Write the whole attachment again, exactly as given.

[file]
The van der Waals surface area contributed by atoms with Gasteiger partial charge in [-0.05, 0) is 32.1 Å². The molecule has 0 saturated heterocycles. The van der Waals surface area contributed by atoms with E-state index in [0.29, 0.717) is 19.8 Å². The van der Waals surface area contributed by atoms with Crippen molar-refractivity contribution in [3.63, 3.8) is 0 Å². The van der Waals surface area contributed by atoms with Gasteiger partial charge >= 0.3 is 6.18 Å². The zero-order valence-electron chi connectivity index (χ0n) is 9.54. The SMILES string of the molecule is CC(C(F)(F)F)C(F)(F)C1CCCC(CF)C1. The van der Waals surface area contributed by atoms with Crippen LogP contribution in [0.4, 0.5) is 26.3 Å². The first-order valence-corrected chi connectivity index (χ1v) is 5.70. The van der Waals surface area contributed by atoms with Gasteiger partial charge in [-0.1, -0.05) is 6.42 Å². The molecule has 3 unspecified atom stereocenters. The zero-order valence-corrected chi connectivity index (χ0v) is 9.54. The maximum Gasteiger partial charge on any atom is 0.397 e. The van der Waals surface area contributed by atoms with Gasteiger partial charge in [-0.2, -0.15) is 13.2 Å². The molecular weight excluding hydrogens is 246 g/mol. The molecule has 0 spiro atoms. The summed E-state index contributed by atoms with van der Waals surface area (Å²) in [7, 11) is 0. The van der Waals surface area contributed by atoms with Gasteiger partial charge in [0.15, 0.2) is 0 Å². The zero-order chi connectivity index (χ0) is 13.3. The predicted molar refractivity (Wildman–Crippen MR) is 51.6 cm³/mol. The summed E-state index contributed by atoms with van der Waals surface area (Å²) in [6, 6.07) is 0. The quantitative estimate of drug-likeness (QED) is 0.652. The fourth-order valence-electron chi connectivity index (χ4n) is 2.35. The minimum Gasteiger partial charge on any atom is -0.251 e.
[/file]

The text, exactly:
The van der Waals surface area contributed by atoms with Gasteiger partial charge in [-0.05, 0) is 32.1 Å². The molecule has 0 saturated heterocycles. The van der Waals surface area contributed by atoms with E-state index in [0.29, 0.717) is 19.8 Å². The van der Waals surface area contributed by atoms with Crippen molar-refractivity contribution in [3.63, 3.8) is 0 Å². The van der Waals surface area contributed by atoms with Gasteiger partial charge >= 0.3 is 6.18 Å². The zero-order valence-electron chi connectivity index (χ0n) is 9.54. The SMILES string of the molecule is CC(C(F)(F)F)C(F)(F)C1CCCC(CF)C1. The van der Waals surface area contributed by atoms with Crippen LogP contribution in [0.4, 0.5) is 26.3 Å². The first-order valence-corrected chi connectivity index (χ1v) is 5.70. The van der Waals surface area contributed by atoms with Gasteiger partial charge in [-0.1, -0.05) is 6.42 Å². The molecule has 3 unspecified atom stereocenters. The zero-order valence-corrected chi connectivity index (χ0v) is 9.54. The maximum Gasteiger partial charge on any atom is 0.397 e. The van der Waals surface area contributed by atoms with Gasteiger partial charge in [-0.2, -0.15) is 13.2 Å². The molecular weight excluding hydrogens is 246 g/mol. The molecule has 0 spiro atoms. The summed E-state index contributed by atoms with van der Waals surface area (Å²) in [7, 11) is 0. The van der Waals surface area contributed by atoms with Gasteiger partial charge in [0.15, 0.2) is 0 Å². The zero-order chi connectivity index (χ0) is 13.3. The predicted molar refractivity (Wildman–Crippen MR) is 51.6 cm³/mol. The summed E-state index contributed by atoms with van der Waals surface area (Å²) in [6, 6.07) is 0. The quantitative estimate of drug-likeness (QED) is 0.652. The fourth-order valence-electron chi connectivity index (χ4n) is 2.35. The minimum Gasteiger partial charge on any atom is -0.251 e.